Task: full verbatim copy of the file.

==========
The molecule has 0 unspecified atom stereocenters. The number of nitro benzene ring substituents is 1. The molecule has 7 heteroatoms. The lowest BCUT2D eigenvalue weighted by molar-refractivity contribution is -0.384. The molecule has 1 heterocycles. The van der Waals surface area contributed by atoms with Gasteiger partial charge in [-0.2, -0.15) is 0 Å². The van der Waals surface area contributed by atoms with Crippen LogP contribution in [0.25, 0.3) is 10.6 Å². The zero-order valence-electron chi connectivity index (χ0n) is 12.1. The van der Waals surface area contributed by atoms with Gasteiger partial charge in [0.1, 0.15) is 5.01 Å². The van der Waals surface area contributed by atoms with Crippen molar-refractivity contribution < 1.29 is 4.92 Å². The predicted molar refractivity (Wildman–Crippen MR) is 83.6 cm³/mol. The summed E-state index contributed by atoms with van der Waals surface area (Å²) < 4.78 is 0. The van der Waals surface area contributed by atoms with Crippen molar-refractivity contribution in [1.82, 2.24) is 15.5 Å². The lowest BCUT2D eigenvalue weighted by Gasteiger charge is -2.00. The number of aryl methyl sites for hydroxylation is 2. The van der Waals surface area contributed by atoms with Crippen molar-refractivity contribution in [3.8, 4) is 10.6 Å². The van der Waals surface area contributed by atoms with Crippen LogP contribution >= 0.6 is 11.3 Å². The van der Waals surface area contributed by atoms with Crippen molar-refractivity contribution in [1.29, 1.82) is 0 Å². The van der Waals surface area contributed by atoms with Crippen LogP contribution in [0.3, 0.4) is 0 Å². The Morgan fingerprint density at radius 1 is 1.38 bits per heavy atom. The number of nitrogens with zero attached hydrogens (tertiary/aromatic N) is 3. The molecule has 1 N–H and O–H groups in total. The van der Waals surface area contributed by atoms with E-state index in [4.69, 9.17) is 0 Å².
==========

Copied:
The molecule has 0 unspecified atom stereocenters. The number of nitro benzene ring substituents is 1. The molecule has 7 heteroatoms. The lowest BCUT2D eigenvalue weighted by molar-refractivity contribution is -0.384. The molecule has 1 heterocycles. The van der Waals surface area contributed by atoms with Gasteiger partial charge in [-0.2, -0.15) is 0 Å². The van der Waals surface area contributed by atoms with Crippen LogP contribution in [0.25, 0.3) is 10.6 Å². The zero-order valence-electron chi connectivity index (χ0n) is 12.1. The van der Waals surface area contributed by atoms with Gasteiger partial charge in [0.1, 0.15) is 5.01 Å². The van der Waals surface area contributed by atoms with Crippen molar-refractivity contribution < 1.29 is 4.92 Å². The predicted molar refractivity (Wildman–Crippen MR) is 83.6 cm³/mol. The summed E-state index contributed by atoms with van der Waals surface area (Å²) < 4.78 is 0. The van der Waals surface area contributed by atoms with Crippen molar-refractivity contribution in [1.82, 2.24) is 15.5 Å². The lowest BCUT2D eigenvalue weighted by Gasteiger charge is -2.00. The number of aryl methyl sites for hydroxylation is 2. The van der Waals surface area contributed by atoms with Crippen molar-refractivity contribution in [3.8, 4) is 10.6 Å². The van der Waals surface area contributed by atoms with Crippen LogP contribution >= 0.6 is 11.3 Å². The van der Waals surface area contributed by atoms with Crippen molar-refractivity contribution in [1.29, 1.82) is 0 Å². The van der Waals surface area contributed by atoms with Crippen LogP contribution in [0.3, 0.4) is 0 Å². The Morgan fingerprint density at radius 1 is 1.38 bits per heavy atom. The number of nitrogens with zero attached hydrogens (tertiary/aromatic N) is 3. The molecule has 1 N–H and O–H groups in total. The van der Waals surface area contributed by atoms with E-state index in [4.69, 9.17) is 0 Å².